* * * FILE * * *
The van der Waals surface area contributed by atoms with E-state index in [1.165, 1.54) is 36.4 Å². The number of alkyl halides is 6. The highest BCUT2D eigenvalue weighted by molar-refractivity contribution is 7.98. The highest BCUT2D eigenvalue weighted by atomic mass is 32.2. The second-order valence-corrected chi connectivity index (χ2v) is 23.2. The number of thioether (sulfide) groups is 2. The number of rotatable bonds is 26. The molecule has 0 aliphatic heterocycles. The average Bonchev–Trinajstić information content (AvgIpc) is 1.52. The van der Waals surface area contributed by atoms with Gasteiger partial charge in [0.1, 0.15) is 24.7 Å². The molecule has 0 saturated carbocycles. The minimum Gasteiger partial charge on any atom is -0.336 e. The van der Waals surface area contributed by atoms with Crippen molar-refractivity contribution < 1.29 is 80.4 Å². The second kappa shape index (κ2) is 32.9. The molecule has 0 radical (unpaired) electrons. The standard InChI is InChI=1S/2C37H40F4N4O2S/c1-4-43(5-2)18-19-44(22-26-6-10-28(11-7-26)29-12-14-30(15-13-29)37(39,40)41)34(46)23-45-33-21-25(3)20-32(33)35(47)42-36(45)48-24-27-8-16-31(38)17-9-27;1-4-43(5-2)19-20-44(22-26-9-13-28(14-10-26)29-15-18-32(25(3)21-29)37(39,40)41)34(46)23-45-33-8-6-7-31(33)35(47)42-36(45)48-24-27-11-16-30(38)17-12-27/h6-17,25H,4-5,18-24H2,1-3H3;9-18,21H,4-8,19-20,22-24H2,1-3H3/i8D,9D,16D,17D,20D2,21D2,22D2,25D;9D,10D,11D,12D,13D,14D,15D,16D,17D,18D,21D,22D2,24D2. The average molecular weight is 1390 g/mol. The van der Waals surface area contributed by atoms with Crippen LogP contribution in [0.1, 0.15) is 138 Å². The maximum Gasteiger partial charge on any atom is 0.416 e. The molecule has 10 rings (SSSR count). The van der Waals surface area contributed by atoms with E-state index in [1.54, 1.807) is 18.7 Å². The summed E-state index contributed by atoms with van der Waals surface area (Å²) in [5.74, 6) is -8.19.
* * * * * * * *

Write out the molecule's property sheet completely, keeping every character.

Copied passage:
The van der Waals surface area contributed by atoms with E-state index in [1.165, 1.54) is 36.4 Å². The number of alkyl halides is 6. The highest BCUT2D eigenvalue weighted by molar-refractivity contribution is 7.98. The highest BCUT2D eigenvalue weighted by atomic mass is 32.2. The second-order valence-corrected chi connectivity index (χ2v) is 23.2. The number of thioether (sulfide) groups is 2. The number of rotatable bonds is 26. The molecule has 0 aliphatic heterocycles. The average Bonchev–Trinajstić information content (AvgIpc) is 1.52. The van der Waals surface area contributed by atoms with Gasteiger partial charge in [0.1, 0.15) is 24.7 Å². The molecule has 0 saturated carbocycles. The minimum Gasteiger partial charge on any atom is -0.336 e. The van der Waals surface area contributed by atoms with Crippen molar-refractivity contribution < 1.29 is 80.4 Å². The second kappa shape index (κ2) is 32.9. The molecule has 0 radical (unpaired) electrons. The standard InChI is InChI=1S/2C37H40F4N4O2S/c1-4-43(5-2)18-19-44(22-26-6-10-28(11-7-26)29-12-14-30(15-13-29)37(39,40)41)34(46)23-45-33-21-25(3)20-32(33)35(47)42-36(45)48-24-27-8-16-31(38)17-9-27;1-4-43(5-2)19-20-44(22-26-9-13-28(14-10-26)29-15-18-32(25(3)21-29)37(39,40)41)34(46)23-45-33-8-6-7-31(33)35(47)42-36(45)48-24-27-11-16-30(38)17-12-27/h6-17,25H,4-5,18-24H2,1-3H3;9-18,21H,4-8,19-20,22-24H2,1-3H3/i8D,9D,16D,17D,20D2,21D2,22D2,25D;9D,10D,11D,12D,13D,14D,15D,16D,17D,18D,21D,22D2,24D2. The average molecular weight is 1390 g/mol. The van der Waals surface area contributed by atoms with Crippen LogP contribution in [0.1, 0.15) is 138 Å². The maximum Gasteiger partial charge on any atom is 0.416 e. The molecule has 10 rings (SSSR count). The van der Waals surface area contributed by atoms with E-state index in [1.54, 1.807) is 18.7 Å². The summed E-state index contributed by atoms with van der Waals surface area (Å²) in [5.74, 6) is -8.19.